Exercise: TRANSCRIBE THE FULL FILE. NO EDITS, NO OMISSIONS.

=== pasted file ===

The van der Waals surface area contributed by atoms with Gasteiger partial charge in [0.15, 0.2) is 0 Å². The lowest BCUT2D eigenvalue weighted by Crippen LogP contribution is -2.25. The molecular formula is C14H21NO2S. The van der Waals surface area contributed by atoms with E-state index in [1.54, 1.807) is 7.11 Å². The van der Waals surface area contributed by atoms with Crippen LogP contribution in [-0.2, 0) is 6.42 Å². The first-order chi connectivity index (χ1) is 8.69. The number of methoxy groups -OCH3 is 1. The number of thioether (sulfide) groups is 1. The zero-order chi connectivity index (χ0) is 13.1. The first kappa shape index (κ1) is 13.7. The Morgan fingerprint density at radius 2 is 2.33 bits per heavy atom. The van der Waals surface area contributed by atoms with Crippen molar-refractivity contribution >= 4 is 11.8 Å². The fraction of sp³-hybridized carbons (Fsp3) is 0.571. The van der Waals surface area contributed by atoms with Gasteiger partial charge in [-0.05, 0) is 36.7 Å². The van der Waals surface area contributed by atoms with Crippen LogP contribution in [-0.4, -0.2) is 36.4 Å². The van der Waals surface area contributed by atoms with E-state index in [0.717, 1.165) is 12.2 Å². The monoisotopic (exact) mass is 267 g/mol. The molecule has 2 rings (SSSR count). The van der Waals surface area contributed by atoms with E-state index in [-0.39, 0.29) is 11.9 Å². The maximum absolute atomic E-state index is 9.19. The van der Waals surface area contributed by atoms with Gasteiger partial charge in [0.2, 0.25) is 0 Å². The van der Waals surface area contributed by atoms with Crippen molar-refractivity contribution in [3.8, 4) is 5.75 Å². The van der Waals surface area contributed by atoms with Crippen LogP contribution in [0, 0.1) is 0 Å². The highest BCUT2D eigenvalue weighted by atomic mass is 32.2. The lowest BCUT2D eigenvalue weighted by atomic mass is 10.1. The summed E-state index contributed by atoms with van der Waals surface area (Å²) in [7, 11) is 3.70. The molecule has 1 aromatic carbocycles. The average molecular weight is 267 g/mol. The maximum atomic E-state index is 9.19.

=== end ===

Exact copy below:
The van der Waals surface area contributed by atoms with Gasteiger partial charge in [0.15, 0.2) is 0 Å². The lowest BCUT2D eigenvalue weighted by Crippen LogP contribution is -2.25. The molecular formula is C14H21NO2S. The van der Waals surface area contributed by atoms with E-state index in [1.54, 1.807) is 7.11 Å². The van der Waals surface area contributed by atoms with Crippen LogP contribution in [-0.2, 0) is 6.42 Å². The first-order chi connectivity index (χ1) is 8.69. The number of methoxy groups -OCH3 is 1. The number of thioether (sulfide) groups is 1. The zero-order chi connectivity index (χ0) is 13.1. The first kappa shape index (κ1) is 13.7. The Morgan fingerprint density at radius 2 is 2.33 bits per heavy atom. The van der Waals surface area contributed by atoms with Crippen molar-refractivity contribution >= 4 is 11.8 Å². The fraction of sp³-hybridized carbons (Fsp3) is 0.571. The van der Waals surface area contributed by atoms with Gasteiger partial charge in [-0.05, 0) is 36.7 Å². The van der Waals surface area contributed by atoms with Crippen LogP contribution in [-0.4, -0.2) is 36.4 Å². The van der Waals surface area contributed by atoms with E-state index in [0.717, 1.165) is 12.2 Å². The monoisotopic (exact) mass is 267 g/mol. The molecule has 2 rings (SSSR count). The van der Waals surface area contributed by atoms with E-state index in [-0.39, 0.29) is 11.9 Å². The maximum absolute atomic E-state index is 9.19. The van der Waals surface area contributed by atoms with Gasteiger partial charge in [0.2, 0.25) is 0 Å². The van der Waals surface area contributed by atoms with Crippen molar-refractivity contribution in [3.8, 4) is 5.75 Å². The van der Waals surface area contributed by atoms with Crippen LogP contribution in [0, 0.1) is 0 Å². The highest BCUT2D eigenvalue weighted by atomic mass is 32.2. The lowest BCUT2D eigenvalue weighted by atomic mass is 10.1. The summed E-state index contributed by atoms with van der Waals surface area (Å²) in [7, 11) is 3.70. The molecule has 1 aromatic carbocycles. The average molecular weight is 267 g/mol. The maximum atomic E-state index is 9.19.